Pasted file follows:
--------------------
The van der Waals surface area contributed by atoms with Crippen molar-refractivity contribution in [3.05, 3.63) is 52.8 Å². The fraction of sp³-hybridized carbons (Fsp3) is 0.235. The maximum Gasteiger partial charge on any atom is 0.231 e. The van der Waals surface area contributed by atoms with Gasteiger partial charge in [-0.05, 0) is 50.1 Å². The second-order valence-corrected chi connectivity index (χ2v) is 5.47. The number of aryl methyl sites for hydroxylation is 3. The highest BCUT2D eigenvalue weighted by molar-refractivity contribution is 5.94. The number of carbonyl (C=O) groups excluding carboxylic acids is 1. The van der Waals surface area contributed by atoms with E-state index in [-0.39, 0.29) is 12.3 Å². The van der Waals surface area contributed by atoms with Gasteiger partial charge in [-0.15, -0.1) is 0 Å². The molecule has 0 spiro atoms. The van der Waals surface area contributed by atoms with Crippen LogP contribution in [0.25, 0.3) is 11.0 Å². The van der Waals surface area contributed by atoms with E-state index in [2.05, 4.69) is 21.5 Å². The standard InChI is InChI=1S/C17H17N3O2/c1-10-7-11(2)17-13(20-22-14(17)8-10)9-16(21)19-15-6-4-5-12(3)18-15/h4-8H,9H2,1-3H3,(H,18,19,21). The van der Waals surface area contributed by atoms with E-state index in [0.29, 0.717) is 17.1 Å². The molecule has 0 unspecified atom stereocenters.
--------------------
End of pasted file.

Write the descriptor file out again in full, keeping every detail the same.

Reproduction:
The van der Waals surface area contributed by atoms with Crippen molar-refractivity contribution in [3.05, 3.63) is 52.8 Å². The fraction of sp³-hybridized carbons (Fsp3) is 0.235. The maximum Gasteiger partial charge on any atom is 0.231 e. The van der Waals surface area contributed by atoms with Gasteiger partial charge in [-0.05, 0) is 50.1 Å². The second-order valence-corrected chi connectivity index (χ2v) is 5.47. The number of aryl methyl sites for hydroxylation is 3. The highest BCUT2D eigenvalue weighted by molar-refractivity contribution is 5.94. The number of carbonyl (C=O) groups excluding carboxylic acids is 1. The van der Waals surface area contributed by atoms with E-state index in [-0.39, 0.29) is 12.3 Å². The van der Waals surface area contributed by atoms with Gasteiger partial charge in [-0.15, -0.1) is 0 Å². The molecule has 0 spiro atoms. The van der Waals surface area contributed by atoms with Crippen LogP contribution in [0.25, 0.3) is 11.0 Å². The van der Waals surface area contributed by atoms with E-state index in [2.05, 4.69) is 21.5 Å². The standard InChI is InChI=1S/C17H17N3O2/c1-10-7-11(2)17-13(20-22-14(17)8-10)9-16(21)19-15-6-4-5-12(3)18-15/h4-8H,9H2,1-3H3,(H,18,19,21). The van der Waals surface area contributed by atoms with E-state index in [0.29, 0.717) is 17.1 Å². The molecule has 0 unspecified atom stereocenters.